To say that the brand universe is complicated is a bit of a truism. The brand experience is deeper, fragmented, and very complex and fragile. More than ever, a brand is shaped by experiences and not perceptions. Perhaps delivering one bad experience with a customer service rep after five good digital or product experiences won’t kill your customer relationship, but three in a row might be enough to do it.
In other words, a “brand bank account” exists, and every experience — advertising, digital, customer service, social media, community — carries a positive or negative perception with it.
How do modern marketers manage this complexity?
1. Laser Focus on Customer Behavior and Needs
Clients and prospects will find unexpected routes to your information and content. What are they really using Facebook for? What information are they sharing on Twitter, and why? How does that relate to your brand’s online properties?
As a marketer, you must understand the motivations, needs, and behaviors of your customers—not what you want or hope for them to do, but what they actually do. And by having a deep understanding of your audience’s information needs and digital behavior (and how they shift over time), you can create digital experiences that combine optimal content with the best channels.
2. Cross-Channel Customer Experience Planning
Use the insights gained from your digital behavior research to build customer narratives. Map out the most popular online paths customers take, and plan customer experiences across those channels. A tweet can lead customers to a blog post with more in-depth information, which could link to a buyer’s guide to help them research their purchase decision and prompt them to pick up the phone and talk to a rep.
Marketers should build content chains that align customer needs with the channels they use drawing from digital behavior insights from those channels when planning customer experiences. Marketers need to reach across the organization to bring sales, customer service, legal, and other departments into the customer experience plan.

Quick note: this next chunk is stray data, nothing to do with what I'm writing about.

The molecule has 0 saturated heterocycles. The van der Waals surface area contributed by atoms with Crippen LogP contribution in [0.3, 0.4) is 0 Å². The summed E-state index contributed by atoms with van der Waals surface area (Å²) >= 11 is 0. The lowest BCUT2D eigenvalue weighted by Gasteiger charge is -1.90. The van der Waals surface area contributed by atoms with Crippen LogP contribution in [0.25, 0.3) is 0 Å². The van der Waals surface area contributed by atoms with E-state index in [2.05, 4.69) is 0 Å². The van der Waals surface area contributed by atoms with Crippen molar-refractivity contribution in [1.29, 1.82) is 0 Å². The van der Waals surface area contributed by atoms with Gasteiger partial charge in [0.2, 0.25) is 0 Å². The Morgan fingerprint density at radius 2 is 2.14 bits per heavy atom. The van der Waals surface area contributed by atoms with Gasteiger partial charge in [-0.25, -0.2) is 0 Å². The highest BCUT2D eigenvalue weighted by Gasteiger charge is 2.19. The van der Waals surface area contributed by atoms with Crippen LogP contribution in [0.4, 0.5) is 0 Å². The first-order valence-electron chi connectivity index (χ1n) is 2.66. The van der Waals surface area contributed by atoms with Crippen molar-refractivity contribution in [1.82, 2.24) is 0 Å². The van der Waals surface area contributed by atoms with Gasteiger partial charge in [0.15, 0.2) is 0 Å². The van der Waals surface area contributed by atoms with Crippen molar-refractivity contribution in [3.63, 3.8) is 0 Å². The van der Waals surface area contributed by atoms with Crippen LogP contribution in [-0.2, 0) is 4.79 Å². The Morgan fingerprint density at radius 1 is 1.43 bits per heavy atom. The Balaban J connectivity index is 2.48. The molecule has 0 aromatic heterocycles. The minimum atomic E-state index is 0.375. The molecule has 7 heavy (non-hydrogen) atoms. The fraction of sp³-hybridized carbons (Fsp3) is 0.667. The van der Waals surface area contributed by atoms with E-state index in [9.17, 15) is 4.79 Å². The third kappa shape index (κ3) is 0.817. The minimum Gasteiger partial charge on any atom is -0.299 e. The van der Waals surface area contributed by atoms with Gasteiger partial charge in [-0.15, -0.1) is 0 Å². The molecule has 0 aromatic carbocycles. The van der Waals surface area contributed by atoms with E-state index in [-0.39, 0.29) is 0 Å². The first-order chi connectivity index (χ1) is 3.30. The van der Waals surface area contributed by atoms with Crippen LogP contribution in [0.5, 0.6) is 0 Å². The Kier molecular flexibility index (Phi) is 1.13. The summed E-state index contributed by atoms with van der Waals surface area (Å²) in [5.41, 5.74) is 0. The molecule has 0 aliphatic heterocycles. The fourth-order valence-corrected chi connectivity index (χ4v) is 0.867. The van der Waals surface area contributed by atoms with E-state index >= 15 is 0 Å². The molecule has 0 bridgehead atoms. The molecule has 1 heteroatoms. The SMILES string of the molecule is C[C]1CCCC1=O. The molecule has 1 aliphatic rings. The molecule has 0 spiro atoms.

3. Real, Meaningful Value in Your Content and Experiences
Don’t waste your digital visitors’ time being cute when they’re exhibiting a strong readiness to buy. Or don’t weigh them down with 17 questions on a form when they are in research mode. Understand the varied information needs at different stages of the buying narrative, and manage your brand properties to offer experiences that provide real value.
Many marketers focus on providing information about their brand’s products, but there are many opportunities before that point in a customer’s digital journey for the brand to serve up content that is purely educational, or even entertaining.
4. Program Measurement That Integrates Follow-Through
Measure your program results both qualitatively and quantitatively, and use those results to modify your marketing strategy and tactics. Ask your visitors for feedback and opinions, but only if you have a process for integrating that feedback. A brand that has structure and follow-through built into its feedback process assures its customers that it is paying attention—not giving lip service. Augment feedback with additional customer-insights research on a regular basis.
In addition to qualitative feedback, measure relationships by what actions digital consumers take with your digital properties and content. Focusing on the number of retweets or on sentiment analysis is not enough. Instead, consider what themes are most popular, and how long your brand’s content has value. Measure what generates the most conversions when you put a call to action on Twitter, Facebook, or your online community.
Filter and separate “talk” from “action,” and use that information to create more effective customer experiences.
(Earlier version of this article was originally published on marketingprofs.com)
Feature image source: CCM Cloud